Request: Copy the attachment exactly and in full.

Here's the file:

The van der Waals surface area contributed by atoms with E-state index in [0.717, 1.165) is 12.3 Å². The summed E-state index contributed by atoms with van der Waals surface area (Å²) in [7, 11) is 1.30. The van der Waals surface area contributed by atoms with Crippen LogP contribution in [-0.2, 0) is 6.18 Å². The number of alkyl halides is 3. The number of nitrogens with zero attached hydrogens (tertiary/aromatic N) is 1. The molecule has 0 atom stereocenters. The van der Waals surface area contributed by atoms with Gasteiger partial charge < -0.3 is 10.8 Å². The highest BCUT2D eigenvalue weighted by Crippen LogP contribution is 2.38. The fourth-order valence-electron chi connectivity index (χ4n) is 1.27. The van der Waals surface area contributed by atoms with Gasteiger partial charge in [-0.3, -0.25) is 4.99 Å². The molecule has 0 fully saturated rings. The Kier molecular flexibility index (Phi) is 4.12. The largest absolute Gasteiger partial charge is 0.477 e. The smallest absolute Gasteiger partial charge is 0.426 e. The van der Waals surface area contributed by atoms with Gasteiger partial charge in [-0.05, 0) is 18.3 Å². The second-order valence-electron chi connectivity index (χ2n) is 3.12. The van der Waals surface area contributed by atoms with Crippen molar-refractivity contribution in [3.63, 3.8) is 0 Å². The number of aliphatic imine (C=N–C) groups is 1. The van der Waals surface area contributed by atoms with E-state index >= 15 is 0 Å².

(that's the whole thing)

The van der Waals surface area contributed by atoms with E-state index in [0.717, 1.165) is 12.3 Å². The summed E-state index contributed by atoms with van der Waals surface area (Å²) in [7, 11) is 1.30. The van der Waals surface area contributed by atoms with Crippen LogP contribution in [-0.2, 0) is 6.18 Å². The number of alkyl halides is 3. The number of nitrogens with zero attached hydrogens (tertiary/aromatic N) is 1. The molecule has 0 atom stereocenters. The van der Waals surface area contributed by atoms with Gasteiger partial charge < -0.3 is 10.8 Å². The highest BCUT2D eigenvalue weighted by Crippen LogP contribution is 2.38. The fourth-order valence-electron chi connectivity index (χ4n) is 1.27. The van der Waals surface area contributed by atoms with Gasteiger partial charge in [-0.3, -0.25) is 4.99 Å². The molecule has 0 fully saturated rings. The Kier molecular flexibility index (Phi) is 4.12. The largest absolute Gasteiger partial charge is 0.477 e. The smallest absolute Gasteiger partial charge is 0.426 e. The van der Waals surface area contributed by atoms with Gasteiger partial charge in [-0.05, 0) is 18.3 Å². The second-order valence-electron chi connectivity index (χ2n) is 3.12. The van der Waals surface area contributed by atoms with Crippen molar-refractivity contribution in [3.63, 3.8) is 0 Å². The number of aliphatic imine (C=N–C) groups is 1. The van der Waals surface area contributed by atoms with E-state index >= 15 is 0 Å².